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The State of Housing & Employment: Cautionary Tales

By Phil Butler | February 5, 2012

President Barack Obama, just over a week ago, asked banks to reduce the red tape associated with reducing mortgage payments for some homeowners. For those who could benefit from drastically reduced interest rates, Obama pleaded his case for his plan to help the industry. Meanwhile, so called economic experts quibble over solutions. Obama and his advisers say Real Estate is "the way" to growing the American economy - but what about manufacturing and good paying jobs?

MIT grad enters service sector

MIT grad enters service sector - courtesy © jokatoons -

Whether or not Obama's plans for rescuing the real estate industry are valid or not, it is logical that a 30 year mortgage below 4% is far better than one at over 5. On a really personal level, homeowners in jeopardy desperately need a break - some say the average owner could save as much as $300 a month with creative refinancing. Banks, as you might imagine, are not throwing their doors open to help most.

According to a recent Mortgage Bankers Association survey, it looks too like mortgage holders may have given up hope. Applications for these types of loans have dropped substantially of late. Even homeowners who might have otherwise qualified for tight loan restrictions, now seem frustrated. But, is the real estate situation the prime destabilizing fixture preventing recovery, as Obama suggests? Hardly.

Worker performs key weld in auto plant

Worker performs key weld in auto plant - courtesy © varlamov -

While pundits of globalization, even the New York Times, argue still the "service sector" call to new age productivity. America is at its core a place and people that make a living making things. Without marching off into a new era of industrialization evils, the United States simply has to reclaim some overseas job loss. Regaining ALL, would suit the purposes of the people better probably, but logic dictates that broke people cannot buy homes. And service sector jobs simply do not evoke visions of the American Dream.

Face facts understanding that most nail pounding construction workers probably don't own their own homes either. Master carpenters and superintendents (yes my brother was one and owns a little house), maybe - immigrant plywood toting laborers?

Christina Romer, over at the NYT's might be better advised to suggest service sector jobs moving offshore, and Americans building things like cars, boats, and airplanes. McDonald's, Burger King, Wal-Mart, and Dunkin Doughnuts employees will then be places for college students to work out spare book fees, and the real economy may take shape again. By way of shooting down what appears an "elitist" attitude to these issues, let me quote from Romer's article directly:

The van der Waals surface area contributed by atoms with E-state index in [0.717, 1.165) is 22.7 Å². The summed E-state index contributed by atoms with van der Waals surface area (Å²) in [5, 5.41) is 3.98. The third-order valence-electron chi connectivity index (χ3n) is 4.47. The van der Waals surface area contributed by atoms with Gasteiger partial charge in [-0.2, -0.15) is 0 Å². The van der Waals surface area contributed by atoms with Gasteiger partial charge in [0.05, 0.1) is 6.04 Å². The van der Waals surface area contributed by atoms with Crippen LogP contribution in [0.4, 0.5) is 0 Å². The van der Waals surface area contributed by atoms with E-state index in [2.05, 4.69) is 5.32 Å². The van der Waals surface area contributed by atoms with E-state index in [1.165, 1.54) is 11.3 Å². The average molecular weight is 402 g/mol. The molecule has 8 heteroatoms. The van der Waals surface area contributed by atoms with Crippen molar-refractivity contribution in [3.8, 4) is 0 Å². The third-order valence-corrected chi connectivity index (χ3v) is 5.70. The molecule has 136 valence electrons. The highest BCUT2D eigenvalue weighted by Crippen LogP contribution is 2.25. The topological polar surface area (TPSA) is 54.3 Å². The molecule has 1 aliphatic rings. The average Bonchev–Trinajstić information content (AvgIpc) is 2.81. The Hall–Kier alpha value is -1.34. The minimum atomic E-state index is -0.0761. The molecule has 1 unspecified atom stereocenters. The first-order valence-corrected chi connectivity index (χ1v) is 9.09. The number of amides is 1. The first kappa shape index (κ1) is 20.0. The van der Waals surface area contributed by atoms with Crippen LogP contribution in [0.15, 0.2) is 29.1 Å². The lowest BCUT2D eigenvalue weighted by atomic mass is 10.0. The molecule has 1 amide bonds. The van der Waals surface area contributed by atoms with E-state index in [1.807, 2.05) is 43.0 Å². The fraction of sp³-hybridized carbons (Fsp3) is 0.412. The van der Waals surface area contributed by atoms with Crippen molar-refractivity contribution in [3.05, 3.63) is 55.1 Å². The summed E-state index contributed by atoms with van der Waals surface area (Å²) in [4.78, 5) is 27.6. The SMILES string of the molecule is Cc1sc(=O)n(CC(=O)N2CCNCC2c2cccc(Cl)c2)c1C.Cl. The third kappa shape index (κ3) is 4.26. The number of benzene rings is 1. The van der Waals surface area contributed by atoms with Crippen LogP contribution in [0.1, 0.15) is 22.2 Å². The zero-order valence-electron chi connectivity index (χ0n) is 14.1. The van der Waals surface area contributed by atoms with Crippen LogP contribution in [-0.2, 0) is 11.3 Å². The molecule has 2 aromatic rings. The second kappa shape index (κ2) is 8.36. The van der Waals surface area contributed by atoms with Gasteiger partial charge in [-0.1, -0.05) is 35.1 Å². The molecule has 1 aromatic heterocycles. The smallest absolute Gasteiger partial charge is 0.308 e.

"...our earnings from exporting architectural plans for a building in Shanghai are as real as those from exporting cars to Canada."

Economic theorists and political thinkers are nutsRomer's fequenting to halls of academia at MIT, and outside President Obama's office as Chairperson of the Council of Economic Advisers, obviously never led her to the part of America where people actually break a sweat. If I ever read a more obtuse statement, I am not sure I can recall. MIT grads might easily export their architectural draftsmanship and creativity to some far off land, but average America does not attend school in Massachusetts, at Cal Berkeley, or even William & Mary. Romer goes on to suggest the effects of more manufacturing in the US would prove negligible to overall employment - the economy.

I'll leave off painting Ms. Romer further, The Curmudgeon does a superb Picasso number here detailing her as a political economic theorist along with those who exercise her train of thought and practice. Meanwhile, Floyd Norris, also at the New York Times, talks about Manufacturing as one bright ray of hope in America. For the first time, in a very long time, the Labor Department speaks of the sector adding jobs, at a time when the country needs them most.

Still, Manufacturing in the US, where employment is concerned, is 40% behind where it was before 1980. Still reading Norris' article will go along way to finishing off Romer's marginalizing Manufacturing as a significant remedy economically. America is still, a massive force here worldwide, exports being in excess of $1 trillion a year. As for mad economic scientists? 7 hard days of work, especially in a steel mill, would serve each-and-every-one-of-them well. Detached scientific theory is as out of place in a crisis as anything.

Mad scientist image courtesy © Yael Weiss -

Phil Butler is a former engineer, contractor, and telecommunications professional who is editor of several influential online media outlets including part owner of Pamil Visions with wife Mihaela. Phil began his digital ramblings via several of the world’s most noted tech blogs, at the advent of blogging as a form of journalistic license. Phil is currently top interviewer, and journalist at Realty Biz News.
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